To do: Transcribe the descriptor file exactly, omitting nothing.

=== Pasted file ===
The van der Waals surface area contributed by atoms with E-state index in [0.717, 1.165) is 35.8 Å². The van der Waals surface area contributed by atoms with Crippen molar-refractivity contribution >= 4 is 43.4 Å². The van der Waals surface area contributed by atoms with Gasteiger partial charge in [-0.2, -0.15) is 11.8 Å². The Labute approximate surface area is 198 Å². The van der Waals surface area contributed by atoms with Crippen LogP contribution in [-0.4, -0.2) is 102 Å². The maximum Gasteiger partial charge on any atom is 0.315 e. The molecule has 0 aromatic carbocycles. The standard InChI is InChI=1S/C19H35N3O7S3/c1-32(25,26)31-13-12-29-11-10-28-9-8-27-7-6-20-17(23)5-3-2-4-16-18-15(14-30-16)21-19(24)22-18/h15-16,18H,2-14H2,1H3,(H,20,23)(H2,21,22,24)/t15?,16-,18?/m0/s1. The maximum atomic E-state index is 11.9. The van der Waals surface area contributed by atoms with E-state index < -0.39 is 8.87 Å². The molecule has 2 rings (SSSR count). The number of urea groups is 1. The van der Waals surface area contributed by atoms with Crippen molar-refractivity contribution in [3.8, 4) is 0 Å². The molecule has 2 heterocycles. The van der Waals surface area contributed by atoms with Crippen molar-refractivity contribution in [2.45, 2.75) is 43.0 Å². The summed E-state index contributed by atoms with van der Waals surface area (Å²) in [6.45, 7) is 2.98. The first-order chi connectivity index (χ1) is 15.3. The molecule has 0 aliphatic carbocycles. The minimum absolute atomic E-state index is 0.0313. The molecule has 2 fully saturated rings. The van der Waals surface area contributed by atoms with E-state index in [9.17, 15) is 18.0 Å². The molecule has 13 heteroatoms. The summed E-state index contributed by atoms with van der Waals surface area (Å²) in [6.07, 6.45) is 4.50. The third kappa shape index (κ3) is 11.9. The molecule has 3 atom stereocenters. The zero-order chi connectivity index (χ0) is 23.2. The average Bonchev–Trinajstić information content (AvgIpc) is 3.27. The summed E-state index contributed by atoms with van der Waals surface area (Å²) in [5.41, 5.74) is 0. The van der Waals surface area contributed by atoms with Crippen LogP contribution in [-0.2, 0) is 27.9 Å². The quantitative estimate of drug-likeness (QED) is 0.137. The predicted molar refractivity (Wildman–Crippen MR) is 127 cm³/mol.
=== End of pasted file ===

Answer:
The van der Waals surface area contributed by atoms with E-state index in [0.717, 1.165) is 35.8 Å². The van der Waals surface area contributed by atoms with Crippen molar-refractivity contribution >= 4 is 43.4 Å². The van der Waals surface area contributed by atoms with Gasteiger partial charge in [-0.2, -0.15) is 11.8 Å². The Labute approximate surface area is 198 Å². The van der Waals surface area contributed by atoms with Crippen LogP contribution in [-0.4, -0.2) is 102 Å². The maximum Gasteiger partial charge on any atom is 0.315 e. The molecule has 0 aromatic carbocycles. The standard InChI is InChI=1S/C19H35N3O7S3/c1-32(25,26)31-13-12-29-11-10-28-9-8-27-7-6-20-17(23)5-3-2-4-16-18-15(14-30-16)21-19(24)22-18/h15-16,18H,2-14H2,1H3,(H,20,23)(H2,21,22,24)/t15?,16-,18?/m0/s1. The maximum atomic E-state index is 11.9. The van der Waals surface area contributed by atoms with E-state index < -0.39 is 8.87 Å². The molecule has 2 rings (SSSR count). The number of urea groups is 1. The van der Waals surface area contributed by atoms with Crippen molar-refractivity contribution in [3.8, 4) is 0 Å². The molecule has 2 heterocycles. The van der Waals surface area contributed by atoms with Crippen molar-refractivity contribution in [2.45, 2.75) is 43.0 Å². The summed E-state index contributed by atoms with van der Waals surface area (Å²) in [6.45, 7) is 2.98. The first-order chi connectivity index (χ1) is 15.3. The molecule has 0 aliphatic carbocycles. The minimum absolute atomic E-state index is 0.0313. The molecule has 2 fully saturated rings. The van der Waals surface area contributed by atoms with E-state index in [9.17, 15) is 18.0 Å². The molecule has 13 heteroatoms. The summed E-state index contributed by atoms with van der Waals surface area (Å²) in [6.07, 6.45) is 4.50. The third kappa shape index (κ3) is 11.9. The molecule has 3 atom stereocenters. The zero-order chi connectivity index (χ0) is 23.2. The average Bonchev–Trinajstić information content (AvgIpc) is 3.27. The summed E-state index contributed by atoms with van der Waals surface area (Å²) in [5.41, 5.74) is 0. The van der Waals surface area contributed by atoms with Crippen LogP contribution in [-0.2, 0) is 27.9 Å². The quantitative estimate of drug-likeness (QED) is 0.137. The predicted molar refractivity (Wildman–Crippen MR) is 127 cm³/mol.